2) If the US goes with a CDM support, then watch for how much Fellaini, Chadli, or even Witsel advance into the attack. Witsel particularly has his long bomb game dialed. This tactic would force a lot of work out of a Pinocchio-nosed Jermaine Jones.  It’s not favored here.

3) If the US goes with Yedlin then there is concern of this becoming an end-to-end, high tempo’d affair where Hazard could still squirt out on a change of possession after the US has advanced on their right flank. This would be an aggressive approach for Klinsmann, who has favored a more measured, pragmatic style of play.

Klinsmann has been pragmatic to a fault thus far here at the World Cup, but this is the knockout stage and each game demands its own strategy. It’d be hard to fault a strategy even if fails where the US doesn’t attack Belgium’s left flank immediately out of the gate and see what it’s failover centerback defense can do or not do.

* Unfriendly Skies

Only one team conceded less in run-up play to the World Cup per game than Belgium: Spain. That meant something totally different when I researched it about a month ago.

Belgium holds a decided advantage on service into either box. In defense, Courtois swallows anything skyward and if he can’t get to it, the likes of Kompany, Vertonghen, Vermaelen and Fellaini ably contend with aerial challenges.

Those who’ve read TSG for years know TSG’s love affair with Fellaini–the Everton days that is.

So have to trot out the old tribute video


In the attack all of the four–and specifically Fellaini–are UEFA class threats on set pieces.

If you’re attempting to stop a set piece by playing defense in the box, you’ve already lost. The key is ball pressure outside the area when players are in range of being able to float one in. And limiting the fouls.

The best opportunity to defend set pieces and service in the box versus Belgium is not letting them happen. And that’s not easy when service in the box comes from wingers like Hazard who you don’t want to crowd.

A possible US deployment on Tuesday.

A possible US deployment on Tuesday.

11 At The Whistle

GK: Tim Howard

The skinny: Sterling when he needed to be. Only the current Memo Ochoa with a two-second headstart makes a save on that Müller beauty.

DEF: Fab Johnson, Geoff Cameron, Matt Besler, DaMarcus Beasley

The skinny: Maybe the call was to give Geoff Cameron a physical or mental respite. Either way, the call worked. But unless it’s an injury, the decision between Cameron & Gonzalez will be a critical one…even for a kaiser whose on a roll.

You have to fearful–especially is Lukaku plays–about the US ability to defend set pieces. Gonzalez struggled through the year on doing his job–winning the skies–but he was solid against Germany.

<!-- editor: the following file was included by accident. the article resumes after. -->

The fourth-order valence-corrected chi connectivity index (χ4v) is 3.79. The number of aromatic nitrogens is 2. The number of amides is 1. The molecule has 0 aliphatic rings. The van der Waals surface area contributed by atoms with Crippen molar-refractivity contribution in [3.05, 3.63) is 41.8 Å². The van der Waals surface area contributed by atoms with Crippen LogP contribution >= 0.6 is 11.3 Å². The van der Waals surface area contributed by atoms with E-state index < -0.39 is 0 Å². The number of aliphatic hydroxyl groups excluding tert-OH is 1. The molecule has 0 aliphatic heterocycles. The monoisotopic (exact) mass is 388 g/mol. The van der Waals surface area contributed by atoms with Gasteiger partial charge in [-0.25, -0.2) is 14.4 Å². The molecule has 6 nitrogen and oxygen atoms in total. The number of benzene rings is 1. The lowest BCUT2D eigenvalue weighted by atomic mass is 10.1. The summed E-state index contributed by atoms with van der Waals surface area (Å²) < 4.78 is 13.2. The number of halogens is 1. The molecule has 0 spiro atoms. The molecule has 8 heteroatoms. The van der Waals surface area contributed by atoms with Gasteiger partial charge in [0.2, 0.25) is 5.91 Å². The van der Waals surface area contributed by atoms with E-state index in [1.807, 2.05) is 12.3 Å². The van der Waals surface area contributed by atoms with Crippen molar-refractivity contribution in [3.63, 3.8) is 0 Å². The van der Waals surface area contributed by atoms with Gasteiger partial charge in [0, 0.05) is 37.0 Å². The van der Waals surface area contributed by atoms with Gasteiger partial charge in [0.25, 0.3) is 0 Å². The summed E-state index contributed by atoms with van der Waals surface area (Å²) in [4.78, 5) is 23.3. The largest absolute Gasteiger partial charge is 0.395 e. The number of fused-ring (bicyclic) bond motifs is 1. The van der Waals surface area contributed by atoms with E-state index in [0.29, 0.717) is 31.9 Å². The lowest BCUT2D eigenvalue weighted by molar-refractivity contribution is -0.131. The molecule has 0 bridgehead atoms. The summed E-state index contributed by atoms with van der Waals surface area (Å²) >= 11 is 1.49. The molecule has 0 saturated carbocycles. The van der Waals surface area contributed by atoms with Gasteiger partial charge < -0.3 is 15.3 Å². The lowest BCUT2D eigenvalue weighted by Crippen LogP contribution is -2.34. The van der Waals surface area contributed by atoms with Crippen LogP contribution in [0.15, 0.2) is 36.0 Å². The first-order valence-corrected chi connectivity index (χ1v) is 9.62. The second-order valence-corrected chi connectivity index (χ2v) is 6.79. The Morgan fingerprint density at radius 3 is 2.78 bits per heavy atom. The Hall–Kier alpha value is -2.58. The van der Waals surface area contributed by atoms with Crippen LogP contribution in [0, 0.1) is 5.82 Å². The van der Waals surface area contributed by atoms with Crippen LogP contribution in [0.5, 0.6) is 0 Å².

But then you have the threat of Belgium’s mighty mites and could easily select Cameron for his speed.

The shout here if for Cameron. Because TSG favors Cameron but the money should be on Gonzalez.

CMF: Kyle Beckerman, Jermaine Jones, Michael Bradley

Beckerman: A nose for the ball...

Beckerman: A nose for the ball…

The skinny: Hey, if that “Barka” training coach in Oregon is still out there, spoiler alert! I’m about to use an American football reference to parallel soccer again. Fair warning. Fair warning.

Here’s the way to think about how the US central midfielders are functioning right now. Michael Bradley is the central linebacker. Jermaine Jones, the strong safety. Kyle Beckerman, the free safety.

“Blow-up” tacklers in the NFL often like playing the strong safety role–the linebackers ahead of them eat up the blockers. Same here with Bradley. He’s still bringing down the running back often enough, but he’s got to take-on/navigate a blocking back or offensive lineman first.

Kyle Beckerman, by design, is there to help clean-up wherever’s necessary and support the cornerbacks (fullbacks).

Okay, now back to more serious analysis.

What are the odds for the next snoz to get crushed. Glad you asked:

Beckerman: Even money

Dempsey again: 2:1

Fab Johnson: 4:1

Besler: 7:2

Jones again: 10:1

RM/LM: Graham Zusi, Ale Bedoya (DeAndre Yedlin)

The skinny: First, let’s address the former.  Graham Zusi’s crosses have been perfect … if he’s aiming them well short of the near post. (Yes, of course, save the John Brooks noggin-knocker that basically was the group difference.) That’s got to improve. And Zusi hasn’t really had many . But he’s not looking off or away from the ball. He’s making himself available. Zusi can be a playmaker in between the lines in this one and still make it back to play cover defense over DaMarcus Beasley.

STR: Clint Dempsey 

The skinny: Dempsey–like Bradley–is sacrificing for the team by playing an unaccustomed position for the US, taking a beating and filling the role. In short, he’s being a captain.

Keys To The Match for the US: